“You have a lovely valley,” Nina said. “And wonderful water.” She tilted back her head and guzzled the bottle’s contents so hard, the plastic crackled. The cartoon-like graphic of the volcano with a miniature Tahiti Water bottle sprouting up and floating in the clouds like the assumption of a saint made a strange picture with the actual volcano in clear view behind them.
“You should be enjoying the beaches, with a coconut drink,” the woman replied in her island-accented English. “The valley is too hot.”
“There you go,” Clint said, raising his soda to the woman. “We just wanted to see what the rest of Tahiti was like. For a day.”
Nina glared at him. “We wanted to see the factory,” she said. “But they wouldn’t let us.”
The woman’s expression clouded. She crossed her arms, let out a puff of breath, and said, “The only white people allowed are the ones who come in jeeps, the bosses from California.”
Nina brought up the website’s claim to offer tours, but the woman regarded her blankly, said she didn’t own a computer.
“Lots of people around here must work for the company,” Nina said. “Right?”
The woman nodded, wiped down the counter. They fell to silence except for the rustling of the trees outside and the buzz of insects. A teenaged Tahitian boy glided up on a bicycle, hopped off and ordered something in their language. The woman began to carve up a pineapple, dropping the chunks into a blender.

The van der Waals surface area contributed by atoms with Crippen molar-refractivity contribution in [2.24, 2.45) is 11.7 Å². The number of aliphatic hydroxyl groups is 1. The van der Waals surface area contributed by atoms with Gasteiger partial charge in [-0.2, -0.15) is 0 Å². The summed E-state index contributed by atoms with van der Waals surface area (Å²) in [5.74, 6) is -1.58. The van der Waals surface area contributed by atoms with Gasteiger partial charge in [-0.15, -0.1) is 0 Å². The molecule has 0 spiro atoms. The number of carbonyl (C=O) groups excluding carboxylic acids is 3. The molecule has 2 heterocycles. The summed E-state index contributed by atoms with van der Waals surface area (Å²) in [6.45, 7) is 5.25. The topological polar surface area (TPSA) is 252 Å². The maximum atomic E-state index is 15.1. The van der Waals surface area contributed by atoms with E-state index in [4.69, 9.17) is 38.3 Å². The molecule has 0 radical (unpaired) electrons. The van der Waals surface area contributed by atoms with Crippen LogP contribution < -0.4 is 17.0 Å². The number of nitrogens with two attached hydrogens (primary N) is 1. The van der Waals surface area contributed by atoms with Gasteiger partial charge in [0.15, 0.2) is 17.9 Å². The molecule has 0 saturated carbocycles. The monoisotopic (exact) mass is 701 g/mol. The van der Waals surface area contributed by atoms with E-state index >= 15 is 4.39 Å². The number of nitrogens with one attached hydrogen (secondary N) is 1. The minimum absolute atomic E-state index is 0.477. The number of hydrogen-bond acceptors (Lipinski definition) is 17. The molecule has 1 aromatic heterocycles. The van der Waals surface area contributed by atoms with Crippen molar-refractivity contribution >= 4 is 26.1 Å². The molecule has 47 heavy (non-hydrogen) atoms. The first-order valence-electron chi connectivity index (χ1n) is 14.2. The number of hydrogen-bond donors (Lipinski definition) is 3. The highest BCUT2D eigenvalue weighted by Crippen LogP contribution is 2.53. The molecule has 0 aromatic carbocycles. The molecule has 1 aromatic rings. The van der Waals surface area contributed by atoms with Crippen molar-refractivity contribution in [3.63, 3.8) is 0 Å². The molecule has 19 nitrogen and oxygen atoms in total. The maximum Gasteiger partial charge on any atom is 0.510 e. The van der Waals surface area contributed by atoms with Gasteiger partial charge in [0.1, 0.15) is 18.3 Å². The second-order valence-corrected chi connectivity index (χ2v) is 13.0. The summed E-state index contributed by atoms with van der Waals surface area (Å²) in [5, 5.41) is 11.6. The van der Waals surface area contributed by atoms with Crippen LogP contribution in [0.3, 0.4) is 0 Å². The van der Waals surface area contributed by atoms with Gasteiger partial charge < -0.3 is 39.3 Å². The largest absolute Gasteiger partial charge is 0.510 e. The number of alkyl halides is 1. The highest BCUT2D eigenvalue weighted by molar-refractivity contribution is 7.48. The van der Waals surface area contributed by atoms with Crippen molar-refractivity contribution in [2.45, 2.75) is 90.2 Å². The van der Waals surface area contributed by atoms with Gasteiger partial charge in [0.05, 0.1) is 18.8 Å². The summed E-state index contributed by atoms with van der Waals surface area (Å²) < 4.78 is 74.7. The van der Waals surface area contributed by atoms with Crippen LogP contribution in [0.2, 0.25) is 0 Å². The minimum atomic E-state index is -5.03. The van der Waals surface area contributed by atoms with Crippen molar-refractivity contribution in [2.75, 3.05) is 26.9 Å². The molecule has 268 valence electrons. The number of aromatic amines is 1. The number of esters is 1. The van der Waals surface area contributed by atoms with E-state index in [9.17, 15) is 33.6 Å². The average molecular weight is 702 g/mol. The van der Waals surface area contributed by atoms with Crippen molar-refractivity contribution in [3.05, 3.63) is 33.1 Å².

“I’ll take one of those,” Clint said, shoving aside his half-empty Diet Coke.
The woman doubled the pineapple, reached beneath the counter and cracked open a quart-sized bottle of Tahiti Water. Clint leaned forward, said, “Oh, you can just use regular water, as long as its good here”—before he realized the absurdity of what he was saying, how stupid he must seem, and insulting. The woman’s eyes met his and the local boy was staring too; she lowered the bottle slowly. She turned her back, yanked a faucet somewhere underneath, out of sight. Then she lifted a glass sloshing with brown-tinged water. “This is our drinking water,” she said, holding it up to the sunlight. Tiny dirt particles danced and settled.
“I see,” Clint said. “I’m so sorry.”
Nina was staring, aghast. The woman tossed out the glass’s contents, splashed some of the bottled Tahiti Water into the blender, and the blades churned up a pineapple blizzard.
“What’s being done about that?” Nina asked. “The company must know.”
The woman handed one of the smoothies to Clint, the other to the teenager who pedaled off. To Nina, she shrugged. “I know nothing. Only we have to pay for good water now, when before it was free. Soon they will make us pay for the air we breathe. You think I’m joking?” She shook her head. “There have been protests lately.” Someone called to her from the street, and she drifted away then.
“I wonder where we can find out about that,” Nina said. “The protests.”